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View Sample Pages : Winona Republican Herald, February 06, 1952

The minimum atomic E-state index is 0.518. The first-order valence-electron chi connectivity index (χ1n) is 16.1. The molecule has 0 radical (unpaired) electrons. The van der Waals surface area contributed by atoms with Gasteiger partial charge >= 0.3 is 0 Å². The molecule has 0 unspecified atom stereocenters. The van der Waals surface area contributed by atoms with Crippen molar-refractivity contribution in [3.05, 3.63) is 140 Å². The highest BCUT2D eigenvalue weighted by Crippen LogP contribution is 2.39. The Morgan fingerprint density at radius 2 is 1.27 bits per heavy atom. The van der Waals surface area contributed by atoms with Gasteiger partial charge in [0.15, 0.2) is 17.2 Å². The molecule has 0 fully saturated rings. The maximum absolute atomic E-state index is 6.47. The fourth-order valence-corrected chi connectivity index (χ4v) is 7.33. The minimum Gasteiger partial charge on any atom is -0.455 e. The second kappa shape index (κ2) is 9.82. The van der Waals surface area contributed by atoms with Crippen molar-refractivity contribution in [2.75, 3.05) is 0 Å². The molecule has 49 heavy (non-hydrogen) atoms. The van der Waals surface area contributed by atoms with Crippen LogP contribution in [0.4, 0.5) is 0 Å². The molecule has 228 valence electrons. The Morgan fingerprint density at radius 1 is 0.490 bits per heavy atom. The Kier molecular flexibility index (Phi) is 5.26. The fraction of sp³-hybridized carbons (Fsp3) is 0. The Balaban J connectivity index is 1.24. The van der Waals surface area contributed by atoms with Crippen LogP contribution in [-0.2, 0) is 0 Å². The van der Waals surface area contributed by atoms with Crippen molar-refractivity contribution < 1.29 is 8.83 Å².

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Winona Republican-Herald, The (Newspaper) - February 6, 1952, Winona, Minnesota ffi Generally Fair Tonight and Thursday Read 'Hollywood' By Hedda Hopper Page 4 Today VOLUME 298 FIVE CENTS PER COPY WINONA, MINNESOTA, WEDNESDAY EVENING, FEBRUARY 6, 1952 SIXTEEN PAGES BRITISH GEORGE VI DEAD King's Death Brings Britain 1st Ruling Queen Since Victoria LONDON death of King George VI today brought Britain its first reign- ing queen since Victoria died 51 years ago. The coming to the throne of serious gray-eyed Elizabeth revived a mild super- Britain waxes fat and prosperous with a woman's'reign; The belief grew .out of the founding of an empire by another Queen Elizabeth 350 years ago, and its rich expansion under Victoria in the 19th century. The new queen, only 25 years old, today was in far-off Kenya, an East African colony, at the be- ginning of a five-month tour of Africa, Ceylon, Australia and New Zealand. With her was her 30-year- old husband, Philip, Duke of Edin- burgh, who cast aside princely Greek titles and became a British citizen to wed her amid great splendor November 20, 1947. Will Return Home This Formal Portrait of Britain's new queen, Elisabeth II, was made in London in September prior to her departure on a visit to Canada and the United States. Elizabeth who at 25 becomes the first reigning queen since Victoria, wears a diamond tiara and necklace. Her gown is embroidered in leaf design with gold thread. (A.P. Wirephoto to The Republican-Herald.) World Joins in Expressing Sorrow at Death of King WASHINGTON Truman today expressed "deep- est sympathy'' to the British people upon the death of King George VI. He said the king played his part in world .affairs "nobly" and with, full under- standing of .his responsibilities. Secretary of State Acheson and many members of Congress joined the President in lament- ing the king's death and in wishing a long, successful reign to the new Queen Eliza- beth. SUPREME HEADQUARTERS ALLIED POWERS, Europe (Jfi Gen. Eisenhower ordered all flags a his headquarters here near Pari lowered to half mast today at thi news of the death of Britain's Kin George VI. OTTAWA in this capital were deeply shock- ed today by the news of King George's death. Plans were made to call an emergency ses- sion of the cabinet today. NEW YORK Duke and Duchess of Windsor were at their Hotel- Waldorf-Astoria suite carl: today when the death of the duke's brother, King'George VI, becami known. The duke will sail tomor row night for England to attend the funeral of the late monarch. It was not revealed whether the duchess will accompany him. The duchess never has been receivec by the royal family. ROME Pius was in. formed by Walter St. C. H. Roberts, British ambassador to the Holy See. The Pontiff in- strutted that a telegram of condolence be sent at once to the king's family. ST. PAUL death of King George brings sorrow even beyond his Gov. Anderson said in a statement today. "That, I believe is one of the greatest evidences of-his standing in the hearts of the people. "It is fortunate that he'will be succeeded by one who has al- ready established international popularity and respect" SEOUL, W- said a British private in Korea, "one thins certain: The queen mother will keep her chin up, so the rest of us can." sir Oliver Franks, British ambassador to the United States, said: "He inspired the service and devotion of his people through the long years of national peril. Our thoughts go out in deepest and most respectful sympathy to his family, particu- larly to his daughter who is now our queen." BERLIN (ffl The Russians notified the western powers to- day they would like to join in lowering flags to half staff out of respect to King George. PARIS Nations Sec- retary General Trygve Lie ordered the lowering of the flags of the world organization's 60 nations, who yesterday concluded their sixth general assembly. They had intended to complete I their empire-cementing journey by continuing around the world, with side visits to the Panama canal and to Bermuda, British colony off the Atlantic coast of the United States. Now they must return at once. Their son, three-year-old Prince Charles, born Nov. 14, 1948, now becomes first in line to; succeed to the throne. The line of succession, in order, then is Charles' year- old sister Anne, and Elizabeth's 21-year-old sister, Princess Mar- garet. Death of the king brings back several traditional royal titles. Two of them, the Dukedoms of Cornwall in England and Rothesay in Scotland, automatically go at once to Prince Charles. The courtesy title of Queen Mother may pass from King George's mother, Mary, to his widow, Queen Elizabeth. Another the most im- portant, waiting for young Charles. He is expected some1 day to become Prince of Wales, a title reserved solely for male heirs to the throne. No Prince of Wales Since 1936 Elizabeth was marked as a fu- ture reigning queen when she was (only 10 and her father became king. It changed the whole course of her upbringing, from that of a relatively carefree child to one laden the prospective re- sponsibilities of reigning over world-girdling commonwealth 2 empire. Two events had changed her life from that of a playful daughter of the shy Duke of York. One was the decision of her uncle, Edward VIII, to quit the throne so he could marry an American, Mrs. Willis Warfield Simpson, who was unacceptable to the Church of England because she had been married twice previ- ously. His abdication made her father king on Dec. 11, 1936, and made her the heiress apparent to the throne. The other event had been the birth of her sister, Princess Mar- garet, only other child of King George and his queen. Had this child been a boy, he would imme- diately have taken her place in line of succession. 35 Carloads of Cattle, Hogs Bring SOUTH ST. PAUL, Minn. Thirty-five carloads of cattle and logs sold yesterday on the South St. Paul market brought about for Roy Jarrett, Newark, S.D. The sale of 30 cars of cattle netted about The rest came from the sale of five car- loads of hogs. U.S. to Demand Lost In Grain Deals 15 Storage Firms Face Court Action Over Shortages WASHINGTON UPl A survey showed today the government had taken legal action to collect about from 15 storage firms in connection with alleged shortages of grains and other farm products stored under price support pro- ;rams. In addition, the government has gone to court to recover S177.00C from firms which, it says, failed ti deliver grains of the grade the gov eminent bought from them for an overseas supply program. Furthermore, legal action is be ing considered in connection wit] 12 other cases of shortages. Th amounts involved have not been determined. Possible shortages in 29 other elevators and warehouses are be ing investigated. Heavy Losses Seen Some members of congressional committees investigating the short ages and the way the Agriculture Department has handled its grain storage program predict the losses will run into many millions of dol- lars. Secretary of Agriculture Bran- nan, on the other hand, says he expects the total to be far less than five million dollars, probably less than one million. He estimates that losses will be less than one-twentieth of one per cent oi the total volume of commodities handled by commercial storage concerns. The survey shows that losses and suspected losses fall into three general classes: (1) Conversion, (2) Shrinkages and (3) Failure of purchased grain to measure up to grades paid for. The conversion cases are the ones that have drawn the most criticism. They mainly involve use of gov- ernment grain by storage firms for speculative purposes. The concerns sold the grain in the belief they could buy it back later at a lower price and thereby make a profit. Other Cases The 14 pending court cases charge conversion of government grain to private use. Four of these cases, involving in wheat and grain sorghums, are against Texas concerns. Two, involving beans, -wheat, barley and grain sorghums valued at are against Colorado firms. Farmer Arrested, Still Seized Near Independence, Wis. MADISON, Wis. still and six gallons of illicit liquor were seized this morning in a raid near Independence in Buffalo County. Clifford Marsolek, 36, was arrested. The still was found in a hoghouse on his farm. He was charged with possession and sale of liquor without a license. The raid was conduct- ed by state beverage tax agents and Sheriff Verona" Rhyner of Buffalo County. King George VI Elizabeth Queen At 25; Churchill Calls In Cabinet (ff) Tired and spent, King George VI died today after 15 years on the throne. His daughter, Elizabeth, 25, became queen. The word reached her in an African colony, one of the remnants of the British empire. She sobbed as she received the news, and then made arrangements to fly home tomorrow. George steady sort of monarch the Britons in his sleep at Sandringham, the royal estate in Norfolk where he was born 56 years ago. All over Bri- tain, the people said: "He was a good The king and his queen, Elizabeth, with their two pretty daughters, Elizabeth and Margaret Rose, had won the hearts of Britain by their steadfast refusal to seek safety abroad during World War II. It is believed that a blood thrombo- the immediate cause of the king's death. Last September, a surgeon removed one of his.Iungs as cancer- ous, and the king had looked ill for The Sidewalk In Front of Buckingham Palace, London, is lined with people saddened by the announcement of the death of their monarch, King George VI, early today. The palace blinds were drawn as Britain: went into mourning. The king died at his country residence, Sandringfaam. (A.P. Wirephoto to The Republican-Herald.) KING DIES IN HIS SLEEP AT SANDRINGHAM A.. taf THINKING SSyfc Of The Death oi King George VI is told in these headlines -of London newspapers. News- paper extras were on the streets within a few minutes after the king's, death was announced at Ssndringham. In downtown London women burst into tSars as they saw the headlines. (A.P. Wirephoto to The Republican-Herald.) [-Man Cites backdating of faxes in Probe SAN FRANCISCO T-ma William Frank says backdating c tax returns is the major irregular ity he found in the San Francisc Internal Revenue office. He wa to tell Congressmen more detail of his secret, four-month investiga tion. "Friendship, political favors motives of that kind, not were behind the backdating, the Seattle Treasury agent testified yesterday at a public hearing of a House Ways and Means Subcom mittee headed by Rep. King (D Today, he was to continue out lining his findings on 15 charges of irregularities made against re- cently ousted collector James G. Smyth and the San Francisco tax office. 15 Charges The 15 charges were made by Deputy Tax Collector Thomas J. 3oolan in a letter to Sen. Charles Tobey They became the bill of particulars in a six-month ;rand jury probe here. Frank outlined seven of the accu- sations yesterday. He said six were ound unsubstantiated. He said the leventh accusing Smyth and others if holding up a tax fraud case un- til the statute of limitations pre- 'ented prosecution, is covered in in indictment against the deposed ollector, Frank testified "important peo- le" were involved in the backdat- ing. He said Bureau -procedures make it difficult to detect --such ases. Hog Causes Man To Lose Eye ALBERT LEA, Minn, Reu- ben Pierce, Geneva, Minn., near here, locker plant employe, lost his. right eye in an unusual acci- dent yesterday. Pierce was about to kill a hog when the animal kicked the knife- and it entered Pierce's eye. He was token to an Albert Lea hospital. Quitting Won't Draft Boards Told By JACK MACKAY ST. PAUL of the entire Crow Wing County draft board led to a communication, advising all draft boards in the state that "quitting won't help the national defense effort." Col. Lilygren recited details of a case that prompted resignation of the four members because they did not agree with the director's request that a first-year university student be deferred until the end of the academic year in accordance with the law. Resignation of the draft board was followed by appointment of a new board which met with CoL Lilygren at Brainerd Tuesday night for the first time. Col. Lily- gren took along with him copies of the letter he mailed to all members of draft boards in the state's 87 counties. Threatens to Quit Col. Lilygren pointed out that the resigned board had been in- formed that if the registrant were inducted before the end of his academic year, "he could withou' question, request discharge from the armed forces based on erro neous induction." Robert Anderson of Brainerd, chairman of the resigned board, advised the state director that his aoard was unable to comply with Liilygren's decision and that if the state director appealed the regis- :rant's classification and delayed induction of the student, the board would resign. The board disregarded Col. -Lily- Arms Committee Passes UMT Bill WASHINGTON UB-The House ;ren's. advice and youth's induction. ordered the "This left the director without any Col. Lilygren wrote. He then explained that he appealed in behalf the student, which delayed induction. He cited the section of the federal selective ervice law relating to induction of irst-year students and added: Law Mandatory ;'It will be noted that the law s mandatory and does not give" the local board or the director any Iternatiye." Col. Lilygren then quoted from he oath of office taken by draft oard members: "Having been ap- ointed under terms of the Selec- ve Service Act of 1948, I will sup- ort and defend the Constitution and I will well, and faithfully dis- charge the duties of the office 'hich I am about to enter." The director emphasized .that it s his responsibility to administer he provisions of the selective :rviee law .in accordance with the bligatip implicit in the M Armed Services Committee today approved a compulsory Universal Military Training (UMT) bill. The vote, taken in closed session was reported as 27 to 7. The legislation is due to face a House test this month. It provides for the induction into a Security Training Corps for six months of training of all eligible males when they become 18 years of age. After serving six months, the trainees would be liable for reserve duty for seven and one-half years. The proposed law would go intc effect if passed by the Senate and the House and approved by the President. The legislation follows the gener- al outlines of a program submitted by a special commission headed by former Sen. James Wadsworth of New York. The training program would be supervised generally by a civilian- dominated commission. Exemp- tions or deferments from the six months of training would be held to a minimum. WEATHER FEDERAL FORECAST Winona and rair tonight and Thursday. Rising emperature Thursday. Low to- night 20; high Thursday 40; LOCAL WEATHER Official observations for the 24 lours ending at 12 m. today: Maximum, 33; minimum, noon, 25: precipitation, trace of mow; sun sets tonight at iun rises tomorrow Additional weather on. Page 11. a long time. But even his immedi- ate family did not know death was so near. Princess Elizabeth was in the first stages of an around-the- world trip, but planned to fly home immediately from Kenya in East Africa. King by Weeping crowds gathered at Buckingham palace as word of king's death spread. Flags were lowered to hah4 staff. The nation's radios went silent except for news bulletins. Unwillingly, George VI becami king by a whim of the Edward Vm (now the Duke of Windsor) abdicated rather than give up the love of the American Mrs. Walk's Simpson. He lived to .see Britain lose much of her empire, and to see his coun- trymen in wartime valor and peacetime austerity. The heir to the throne will Charles, the three-year-old son of Elizabeth and the Duke of Edin- burgh. He is Destined someday to become Prince of Wales.1 Voice Husky While there was no official an- nouncement, well-informed special- ists speculated that the king died of coronary clot on the heart. This is often the cause when death occurs during sleep. Additionally, the king had a his- ,ory of circulatory was operated on in 1949 to relieve circulatory disorder of the leg. George's voice sounded husky when be broadcast his annual Christmas message, and some spe- ialists saw that as'a possible in- dication that cancer, having been removed from his" left lung, still present in his right. Elizabeth gave him. a long, anx- ious look last Thursday when sh6 left London by air on her trip to Africa, Ceylon, Australia and New Zealand a trip from which she was not scheduled to-return until July. Spectators at the airport felt it was almost as if Elizabeth had a premonition she might not see her father alive again. First King to Visit U. S. George VI was the first British King to visit the United States- he was there with his queen, Eliz- abeth, in 1939. The new queen went to, Washington'last year on a side- excursion from trip across Canada. Prime Minister Churchill called an emergency meeting of the cab- inet to set in motion the machin- ery-which will lead to Elizabeth's formal taking of the throne. One of her first duties will be to set a period of mourning for the court. When her grandfather, George V. died, court mourning was ordered for nine months.' George V's at 84 las outlived both her husband and at Sandringham that her -son. It was George V died, Jan. 21, 1936. Then. Edward VIII was king for a few months. The dead king at that time'; was Duke of York. He became king 'Dec. 11, 1936, when Edward gave up the throne for "the.wom- an I the twice-divorced- Simpson. Mid-Day News Word of the death came from Sandringbam palace'at a.m. a.m. The British; Broadcasting Corporation announc- es it at a.m. Newspaper ex-. tras hit the streets within a few minutes. In .downtown London' women burst into tears aw the .headlines. While Elizabeth' became quee4 mmediately on the death'of .her ather, the nation actually is with- out a head untfl ihtf from Africa ;